Previous SectionIndexHome Page

Michael Fabricant : Is my hon. Friend aware that since 1997 the cells at Lichfield police station have been closed? If, on a Friday or Saturday night, young farmers and soldiers from the barracks or, far more likely, yobbos from Birmingham come to Lichfield and cause trouble, with arrests being made, police officers have to take the arrested individuals to Tamworth, deal with them there and come back again, which takes them away from the streets for a good two hours or more. As there are hardly any police available in Lichfield anyway on a Friday or Saturday night, that effectively means that we have virtually no policing for that period.

Nick Herbert: That is a serious issue, particularly in rural areas where the distances to be travelled can be significant. If a police officer makes an arrest early in his shift he is likely to be taken off the beat for a period of hours. We must address that serious issue if we are to increase the presence of the police on the streets, which is what the public want.

Mr. Pelling : The issue of accountability is obviously important. Does my hon. Friend agree that the diffuse nature of accountability in the Metropolitan Police Service is further complicated by the accountability of the commissioner to the Mayor and the London assembly, the assembly's budget committee and the Home Secretary? Accountability is valuable in principle, but such diffusion of accountability can lead to inefficiencies in our police service.

Nick Herbert: I agree, and I shall come on to the issue of accountability, which is particularly problematic in London for reasons that the House will understand. The Metropolitan Police Commissioner has national policing duties and is appointed by the Home Secretary. He is accountable locally, however, to the Metropolitan Police Authority and the Mayor. As a result of being accountable to so many bodies, his true accountability to local people is considerably weakened, and that issue must be addressed as it is a problem not just for the system but for the commissioner. The confusion of accountability to the MPA and the Mayor will be only partly addressed by the changes that have been announced.

First, therefore, central direction has the consequence of imposing costs. Secondly, initiatives announced by the Government tend to expire, the best example being their street crime initiative, which was set up by the Prime Minister to target the 10 worst-hit areas. It temporarily succeeded in reducing street crime between 2002, when it was initiated, and 2005. Since its expiry, however, Home Office statistics for July to September 2005 show that the number of robberies recorded by the police has increased by 11 per cent. to 23,500, following a 4 per cent. rise in robberies in the previous quarter. In London, half of street crimes last year involved the theft of mobile phones. Recorded gun crime rose nationally by 1 per cent. to 11,000 incidents, and the number of serious injuries from gun crimes rose by 18 per cent. to 470. Recorded drugs crimes rose by nearly one fifth to 41,100, and violent crime recorded by the police rose by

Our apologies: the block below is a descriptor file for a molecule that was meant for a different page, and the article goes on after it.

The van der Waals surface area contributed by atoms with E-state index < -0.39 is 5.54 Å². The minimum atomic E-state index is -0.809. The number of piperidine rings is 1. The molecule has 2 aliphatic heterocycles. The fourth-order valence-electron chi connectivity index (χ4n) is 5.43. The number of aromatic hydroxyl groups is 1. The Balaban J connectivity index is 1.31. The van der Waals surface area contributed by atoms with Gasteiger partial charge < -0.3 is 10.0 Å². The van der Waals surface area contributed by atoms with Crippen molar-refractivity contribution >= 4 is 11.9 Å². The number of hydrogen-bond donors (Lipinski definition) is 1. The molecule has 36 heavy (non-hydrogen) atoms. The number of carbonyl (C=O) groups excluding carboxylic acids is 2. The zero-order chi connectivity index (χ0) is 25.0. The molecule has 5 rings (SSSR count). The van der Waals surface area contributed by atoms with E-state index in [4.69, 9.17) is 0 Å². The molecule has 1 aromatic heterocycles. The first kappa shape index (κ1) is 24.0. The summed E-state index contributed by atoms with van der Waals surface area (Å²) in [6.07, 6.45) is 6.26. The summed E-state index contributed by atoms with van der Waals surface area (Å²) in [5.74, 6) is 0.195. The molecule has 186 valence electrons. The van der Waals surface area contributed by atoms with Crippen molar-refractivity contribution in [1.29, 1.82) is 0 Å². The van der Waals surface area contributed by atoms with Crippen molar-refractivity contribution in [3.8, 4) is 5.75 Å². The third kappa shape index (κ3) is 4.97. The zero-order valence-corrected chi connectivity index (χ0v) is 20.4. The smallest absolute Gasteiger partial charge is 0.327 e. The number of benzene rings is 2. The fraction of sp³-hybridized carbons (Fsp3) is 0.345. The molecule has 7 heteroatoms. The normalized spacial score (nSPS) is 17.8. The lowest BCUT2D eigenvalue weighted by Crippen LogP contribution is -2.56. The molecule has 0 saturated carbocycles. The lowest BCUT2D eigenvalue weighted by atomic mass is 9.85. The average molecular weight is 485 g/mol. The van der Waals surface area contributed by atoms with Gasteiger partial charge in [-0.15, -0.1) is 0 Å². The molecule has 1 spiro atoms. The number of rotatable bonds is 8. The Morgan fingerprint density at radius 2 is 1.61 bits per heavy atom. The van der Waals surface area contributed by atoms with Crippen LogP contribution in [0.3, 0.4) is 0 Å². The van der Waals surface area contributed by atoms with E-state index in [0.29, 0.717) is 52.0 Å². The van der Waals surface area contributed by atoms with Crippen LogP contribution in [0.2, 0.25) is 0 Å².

6 Feb 2006 : Column 641
4 per cent. to 316,000 incidents in the three months to September. All the prime ministerial energy that was directed at securing the initiative and the resources that it received expired and, with them, its success in temporarily reducing crime.

It is not just ministerial effort that can expire with central direction, but funding. The Minister mentioned community support officers.

Mr. Clifton-Brown : Before my hon. Friend moves on from the very important statistics that he cited, may I ask whether he is aware that in many of those categories less than a fifth of all crimes are detected?